As if 2020 wasn’t a beast on its own amidst the Coronavirus outbreak, black men continue to be hunted and gunned down.
With the recent murders of Ahmaud Arbery and Sean Reed, communities are referring to these cases as modern day lynchings.
Like lynchings of the past, the deaths of Arbery and Reed along with countless videos that have garnered media attention throughout the years of Black Americans being assaulted and killed in racially charged attacks, all stem from the history of our nation's “past”.
Black death and suffering consumed by the public is deeply rooted in America.
Images of lynchings were commonly shared as a means of control whether that meant to terrorize Black Americans or fuel hatred amongst white-supremacist groups.
In the cases of these two unarmed black men, who were gunned down has sparked enough social outrage to garner the attention of those in judicial power.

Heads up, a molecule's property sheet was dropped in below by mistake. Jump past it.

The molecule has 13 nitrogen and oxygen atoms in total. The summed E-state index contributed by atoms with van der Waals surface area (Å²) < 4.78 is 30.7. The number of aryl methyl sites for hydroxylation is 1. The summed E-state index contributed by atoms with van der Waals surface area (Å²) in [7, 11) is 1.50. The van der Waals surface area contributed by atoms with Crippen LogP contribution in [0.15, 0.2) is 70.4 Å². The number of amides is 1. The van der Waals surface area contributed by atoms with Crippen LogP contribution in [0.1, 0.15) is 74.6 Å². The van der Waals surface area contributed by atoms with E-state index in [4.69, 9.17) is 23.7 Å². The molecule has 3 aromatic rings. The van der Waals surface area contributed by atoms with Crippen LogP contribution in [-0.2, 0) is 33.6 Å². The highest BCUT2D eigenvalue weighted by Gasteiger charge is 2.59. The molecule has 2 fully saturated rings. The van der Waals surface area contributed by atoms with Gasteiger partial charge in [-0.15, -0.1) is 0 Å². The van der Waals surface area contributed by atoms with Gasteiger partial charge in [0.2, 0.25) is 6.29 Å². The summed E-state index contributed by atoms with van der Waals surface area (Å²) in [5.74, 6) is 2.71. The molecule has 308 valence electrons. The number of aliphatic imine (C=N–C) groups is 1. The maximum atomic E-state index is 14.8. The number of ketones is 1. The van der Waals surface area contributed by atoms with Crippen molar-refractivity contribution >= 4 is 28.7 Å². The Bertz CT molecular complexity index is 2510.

Sean Reed filmed himself fleeing from cops while streaming a Facebook Live to nearly 4,000 viewers. While pulling over his car he calls out to his viewers “Please come get me!”, before fleeing from his car where he is chased by officers. Someone could be heard yelling ‘stop’ followed by the sound of taser then over a dozen shots were fired, killing Reed at the scene. Unaware that Reed was still live on Facebook, someone can be heard saying
“I think it’s going to be a closed casket homie” as if to mock his now lifeless body.
While the footage of Ahmaud Arberys murder clearly shows two white men essentially hunting him down as he jogged in his Georgia neighborhood, you can’t help but wonder would his killers be in custody if it wasn’t for the social media uprising that recently gained media attention? Seeing as Arbery’s case took place on the 23rd of February and no arrests were made until May 7th begs the question.
Neither civilians nor police have the authority to execute people they suspect of crimes let alone not be convicted, despite video evidence. While present-day videos may increase awareness and put pressure on law enforcement to bring charges against the perpetrators, the numbers of convictions does not add up.
With laws like stand your ground in place and gun laws that allow many to claim self defense, it becomes the perfect veil to cover one's true racially motivated intent.